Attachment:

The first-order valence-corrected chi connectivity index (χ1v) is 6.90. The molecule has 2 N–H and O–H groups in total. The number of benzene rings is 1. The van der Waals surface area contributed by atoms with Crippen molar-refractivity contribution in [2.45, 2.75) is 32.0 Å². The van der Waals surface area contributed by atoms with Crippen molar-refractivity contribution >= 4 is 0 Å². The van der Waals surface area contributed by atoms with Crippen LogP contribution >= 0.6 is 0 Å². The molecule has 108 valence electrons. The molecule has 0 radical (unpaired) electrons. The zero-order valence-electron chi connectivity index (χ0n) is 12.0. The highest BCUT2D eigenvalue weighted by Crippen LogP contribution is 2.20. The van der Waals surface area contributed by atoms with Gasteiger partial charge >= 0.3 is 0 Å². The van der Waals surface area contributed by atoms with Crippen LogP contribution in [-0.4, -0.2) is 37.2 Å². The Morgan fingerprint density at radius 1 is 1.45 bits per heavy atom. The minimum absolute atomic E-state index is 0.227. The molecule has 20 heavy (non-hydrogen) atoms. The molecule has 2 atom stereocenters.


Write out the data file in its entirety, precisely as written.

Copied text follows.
The first-order valence-corrected chi connectivity index (χ1v) is 6.90. The molecule has 2 N–H and O–H groups in total. The number of benzene rings is 1. The van der Waals surface area contributed by atoms with Crippen molar-refractivity contribution in [2.45, 2.75) is 32.0 Å². The van der Waals surface area contributed by atoms with Crippen molar-refractivity contribution >= 4 is 0 Å². The van der Waals surface area contributed by atoms with Crippen LogP contribution >= 0.6 is 0 Å². The molecule has 108 valence electrons. The molecule has 0 radical (unpaired) electrons. The zero-order valence-electron chi connectivity index (χ0n) is 12.0. The highest BCUT2D eigenvalue weighted by Crippen LogP contribution is 2.20. The van der Waals surface area contributed by atoms with Gasteiger partial charge >= 0.3 is 0 Å². The van der Waals surface area contributed by atoms with Crippen LogP contribution in [-0.4, -0.2) is 37.2 Å². The Morgan fingerprint density at radius 1 is 1.45 bits per heavy atom. The minimum absolute atomic E-state index is 0.227. The molecule has 20 heavy (non-hydrogen) atoms. The molecule has 2 atom stereocenters.